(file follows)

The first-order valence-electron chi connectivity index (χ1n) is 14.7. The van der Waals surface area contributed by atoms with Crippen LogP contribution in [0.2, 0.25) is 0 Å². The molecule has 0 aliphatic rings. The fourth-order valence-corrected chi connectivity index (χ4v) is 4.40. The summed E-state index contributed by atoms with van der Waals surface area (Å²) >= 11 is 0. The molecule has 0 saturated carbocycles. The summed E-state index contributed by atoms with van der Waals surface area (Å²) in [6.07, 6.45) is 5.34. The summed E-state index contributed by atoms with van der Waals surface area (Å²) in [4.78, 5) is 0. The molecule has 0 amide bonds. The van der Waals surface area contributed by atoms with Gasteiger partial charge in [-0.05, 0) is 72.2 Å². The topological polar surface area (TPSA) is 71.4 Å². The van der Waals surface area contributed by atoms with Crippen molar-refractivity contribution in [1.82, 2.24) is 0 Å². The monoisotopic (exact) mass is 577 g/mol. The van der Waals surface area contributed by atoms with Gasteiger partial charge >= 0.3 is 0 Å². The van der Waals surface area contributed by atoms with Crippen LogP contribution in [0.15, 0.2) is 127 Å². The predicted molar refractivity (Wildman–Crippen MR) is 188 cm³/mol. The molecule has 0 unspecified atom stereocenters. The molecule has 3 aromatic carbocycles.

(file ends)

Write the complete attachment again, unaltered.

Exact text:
The first-order valence-electron chi connectivity index (χ1n) is 14.7. The van der Waals surface area contributed by atoms with Crippen LogP contribution in [0.2, 0.25) is 0 Å². The molecule has 0 aliphatic rings. The fourth-order valence-corrected chi connectivity index (χ4v) is 4.40. The summed E-state index contributed by atoms with van der Waals surface area (Å²) >= 11 is 0. The molecule has 0 saturated carbocycles. The summed E-state index contributed by atoms with van der Waals surface area (Å²) in [6.07, 6.45) is 5.34. The summed E-state index contributed by atoms with van der Waals surface area (Å²) in [4.78, 5) is 0. The molecule has 0 amide bonds. The van der Waals surface area contributed by atoms with Gasteiger partial charge in [-0.05, 0) is 72.2 Å². The topological polar surface area (TPSA) is 71.4 Å². The van der Waals surface area contributed by atoms with Crippen molar-refractivity contribution in [1.82, 2.24) is 0 Å². The monoisotopic (exact) mass is 577 g/mol. The van der Waals surface area contributed by atoms with Gasteiger partial charge >= 0.3 is 0 Å². The van der Waals surface area contributed by atoms with Crippen LogP contribution in [0.15, 0.2) is 127 Å². The predicted molar refractivity (Wildman–Crippen MR) is 188 cm³/mol. The molecule has 0 unspecified atom stereocenters. The molecule has 3 aromatic carbocycles.